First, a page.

Weird and wonderful: Three unusual American monuments

Apart from the usual sculptures and fountains paying tribute to heroes and historical events, odd monuments and attractions that commemorate the strangest things are scattered throughout the country. The following are three unusual monuments for tourists who want to see something out of the ordinary.

Field of Corn (with Osage Oranges) in Dublin, OH

From a distance, the former corn field appears to have been converted into a gravesite. Upon closer inspection, however, visitors will discover that the tall white slabs of cement aren’t tombstones: they’re giant ears of corn.

This publicly-funded art installation is meant to commemorate the city’s agricultural heritage and to pay tribute to Sam Frantz, who invented several species of hybrid corn.
The installation consists of 109 giant ears of corn made of cement, arranged in realistic farming rows. Each ear of corn weighs 680 kg and stands six to eight feet tall.
Locals have dubbed it “Cornhenge.”

Fremont Troll in Seattle, WA

Underneath the north end of the Aurora Avenue bridge lies a giant sculpture of a troll. The troll, standing 18 feet tall and weighing 6,000 kilograms, was created by four sculptors for the Fremont Arts Council in 1990.

The troll appears to be crawling out of the shadows of the bridge, holding a real Volkswagen Beetle, complete with a California license plate.
The Fremont Troll was inspired by the Norwegian fairy tale, “The Three Billy Goats Gruff” and is considered by many as the town’s unofficial mascot.

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Boll Weevil Monument in Enterprise, AL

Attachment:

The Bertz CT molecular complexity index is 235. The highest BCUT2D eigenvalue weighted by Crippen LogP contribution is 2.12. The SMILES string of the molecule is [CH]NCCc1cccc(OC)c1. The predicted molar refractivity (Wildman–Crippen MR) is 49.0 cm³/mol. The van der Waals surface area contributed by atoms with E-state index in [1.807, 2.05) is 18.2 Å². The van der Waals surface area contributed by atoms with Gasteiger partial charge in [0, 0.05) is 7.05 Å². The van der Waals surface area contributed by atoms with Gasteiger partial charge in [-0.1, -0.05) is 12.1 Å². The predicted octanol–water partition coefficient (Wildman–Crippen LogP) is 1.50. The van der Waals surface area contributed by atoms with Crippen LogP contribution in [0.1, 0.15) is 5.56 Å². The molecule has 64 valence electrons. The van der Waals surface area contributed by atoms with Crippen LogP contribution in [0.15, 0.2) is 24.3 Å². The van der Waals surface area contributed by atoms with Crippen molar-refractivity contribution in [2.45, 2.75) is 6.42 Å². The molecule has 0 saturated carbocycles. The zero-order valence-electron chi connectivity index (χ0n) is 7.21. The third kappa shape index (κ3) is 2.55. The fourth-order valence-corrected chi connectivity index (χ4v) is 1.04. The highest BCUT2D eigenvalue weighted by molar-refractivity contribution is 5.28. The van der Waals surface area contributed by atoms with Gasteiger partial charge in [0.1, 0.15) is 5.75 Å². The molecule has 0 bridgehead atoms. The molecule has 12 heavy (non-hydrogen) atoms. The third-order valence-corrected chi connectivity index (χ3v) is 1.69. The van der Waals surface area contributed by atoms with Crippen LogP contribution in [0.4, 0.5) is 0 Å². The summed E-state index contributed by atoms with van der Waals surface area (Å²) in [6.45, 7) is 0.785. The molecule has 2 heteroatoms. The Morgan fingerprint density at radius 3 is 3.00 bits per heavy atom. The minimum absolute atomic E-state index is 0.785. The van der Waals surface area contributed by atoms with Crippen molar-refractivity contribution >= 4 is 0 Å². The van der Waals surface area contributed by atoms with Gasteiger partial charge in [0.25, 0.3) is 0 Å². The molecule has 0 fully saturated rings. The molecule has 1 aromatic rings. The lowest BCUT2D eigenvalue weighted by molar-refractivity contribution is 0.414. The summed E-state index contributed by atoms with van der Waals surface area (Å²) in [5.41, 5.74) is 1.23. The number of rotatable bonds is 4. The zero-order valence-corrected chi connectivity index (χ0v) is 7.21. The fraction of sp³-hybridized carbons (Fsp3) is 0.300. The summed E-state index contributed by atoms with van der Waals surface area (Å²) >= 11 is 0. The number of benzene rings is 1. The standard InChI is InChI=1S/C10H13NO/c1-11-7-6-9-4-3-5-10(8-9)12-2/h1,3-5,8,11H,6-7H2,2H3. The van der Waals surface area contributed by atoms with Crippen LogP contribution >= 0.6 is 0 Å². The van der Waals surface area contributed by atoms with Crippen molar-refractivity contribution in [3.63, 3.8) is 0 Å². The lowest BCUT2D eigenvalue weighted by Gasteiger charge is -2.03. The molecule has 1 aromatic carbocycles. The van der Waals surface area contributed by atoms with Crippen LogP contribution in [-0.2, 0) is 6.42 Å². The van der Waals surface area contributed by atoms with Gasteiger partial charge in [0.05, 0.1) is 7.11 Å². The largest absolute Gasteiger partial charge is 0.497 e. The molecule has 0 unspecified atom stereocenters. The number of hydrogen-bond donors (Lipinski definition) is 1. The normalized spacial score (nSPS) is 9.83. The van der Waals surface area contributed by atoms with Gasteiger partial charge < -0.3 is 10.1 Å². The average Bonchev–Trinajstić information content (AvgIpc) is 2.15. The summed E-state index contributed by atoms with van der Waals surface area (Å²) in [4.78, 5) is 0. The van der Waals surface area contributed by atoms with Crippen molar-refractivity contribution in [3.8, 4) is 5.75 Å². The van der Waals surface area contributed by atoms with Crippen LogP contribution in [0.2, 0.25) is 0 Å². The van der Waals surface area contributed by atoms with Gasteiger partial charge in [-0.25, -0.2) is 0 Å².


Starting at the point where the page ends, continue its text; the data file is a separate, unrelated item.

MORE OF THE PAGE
In 1919, the town of Enterprise, Alabama erected a monument to pay tribute to the boll weevil. The monument is the only one in the world to be erected in honor of an agricultural pest.

The boll weevil is a small beetle notorious for infesting cotton-growing areas in the United States in the early 20th century, nearly destroying the industry. The pest forced farmers to diversify. They transformed their cotton fields to peanut farms, a successful venture that allowed them to pay their debts and bring new money into their area.

The monument depicts a woman in a flowing gown, standing on a pedestal and holding aloft a giant boll weevil. Several theft attempts forced the local government to remove the original monument and to put a resin replica in its place. The original monument now resides in the Enterprise Depot Museum.

Visit this Pete Scamardo blog for more articles on tourist attractions and travel destinations.


About petescamardo1

Hi, I’m Pete Scamardo, an accounting professional from Los Angeles. At least once a year, I go to various destinations for rest, relaxation, adventure, and exploration. This is because I firmly believe that there is more to life than what is right in front of people, and it is important for everyone to go out and explore to cultivate a better appreciation for what one has.
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One Response to Weird and wonderful: Three unusual American monuments

  1. Billy Brooks says:

    I love these monuments..

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